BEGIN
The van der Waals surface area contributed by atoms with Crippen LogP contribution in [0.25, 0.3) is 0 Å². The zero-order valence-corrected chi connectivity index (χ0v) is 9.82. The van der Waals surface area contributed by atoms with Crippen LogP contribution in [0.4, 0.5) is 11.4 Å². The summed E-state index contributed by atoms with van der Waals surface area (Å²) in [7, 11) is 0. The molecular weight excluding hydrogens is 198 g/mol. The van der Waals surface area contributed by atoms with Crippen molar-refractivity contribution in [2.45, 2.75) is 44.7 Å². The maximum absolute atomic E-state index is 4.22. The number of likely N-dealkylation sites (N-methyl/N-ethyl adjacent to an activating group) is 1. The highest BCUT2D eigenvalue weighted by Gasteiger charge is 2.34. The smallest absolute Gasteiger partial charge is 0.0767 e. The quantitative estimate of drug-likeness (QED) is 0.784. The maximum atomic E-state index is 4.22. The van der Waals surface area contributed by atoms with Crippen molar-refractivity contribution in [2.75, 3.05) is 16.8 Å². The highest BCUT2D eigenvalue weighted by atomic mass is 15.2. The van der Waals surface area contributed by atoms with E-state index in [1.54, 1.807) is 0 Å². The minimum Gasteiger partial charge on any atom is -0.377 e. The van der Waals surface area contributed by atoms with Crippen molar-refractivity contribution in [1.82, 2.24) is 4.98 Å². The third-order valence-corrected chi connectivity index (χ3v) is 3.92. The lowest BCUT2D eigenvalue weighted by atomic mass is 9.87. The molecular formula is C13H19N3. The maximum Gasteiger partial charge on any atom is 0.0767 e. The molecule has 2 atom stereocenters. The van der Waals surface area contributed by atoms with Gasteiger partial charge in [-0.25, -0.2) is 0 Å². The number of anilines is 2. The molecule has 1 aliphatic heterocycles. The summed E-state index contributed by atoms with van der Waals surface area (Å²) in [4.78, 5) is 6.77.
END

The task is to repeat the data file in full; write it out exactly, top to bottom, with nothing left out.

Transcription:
The van der Waals surface area contributed by atoms with Crippen LogP contribution in [0.25, 0.3) is 0 Å². The zero-order valence-corrected chi connectivity index (χ0v) is 9.82. The van der Waals surface area contributed by atoms with Crippen LogP contribution in [0.4, 0.5) is 11.4 Å². The summed E-state index contributed by atoms with van der Waals surface area (Å²) in [7, 11) is 0. The molecular weight excluding hydrogens is 198 g/mol. The van der Waals surface area contributed by atoms with Crippen molar-refractivity contribution in [2.45, 2.75) is 44.7 Å². The maximum absolute atomic E-state index is 4.22. The number of likely N-dealkylation sites (N-methyl/N-ethyl adjacent to an activating group) is 1. The highest BCUT2D eigenvalue weighted by Gasteiger charge is 2.34. The smallest absolute Gasteiger partial charge is 0.0767 e. The quantitative estimate of drug-likeness (QED) is 0.784. The maximum atomic E-state index is 4.22. The van der Waals surface area contributed by atoms with Crippen molar-refractivity contribution in [2.75, 3.05) is 16.8 Å². The highest BCUT2D eigenvalue weighted by atomic mass is 15.2. The van der Waals surface area contributed by atoms with E-state index in [1.54, 1.807) is 0 Å². The minimum Gasteiger partial charge on any atom is -0.377 e. The van der Waals surface area contributed by atoms with Crippen molar-refractivity contribution in [1.82, 2.24) is 4.98 Å². The third-order valence-corrected chi connectivity index (χ3v) is 3.92. The lowest BCUT2D eigenvalue weighted by atomic mass is 9.87. The molecular formula is C13H19N3. The maximum Gasteiger partial charge on any atom is 0.0767 e. The molecule has 2 atom stereocenters. The van der Waals surface area contributed by atoms with Gasteiger partial charge in [-0.25, -0.2) is 0 Å². The number of anilines is 2. The molecule has 1 aliphatic heterocycles. The summed E-state index contributed by atoms with van der Waals surface area (Å²) in [4.78, 5) is 6.77.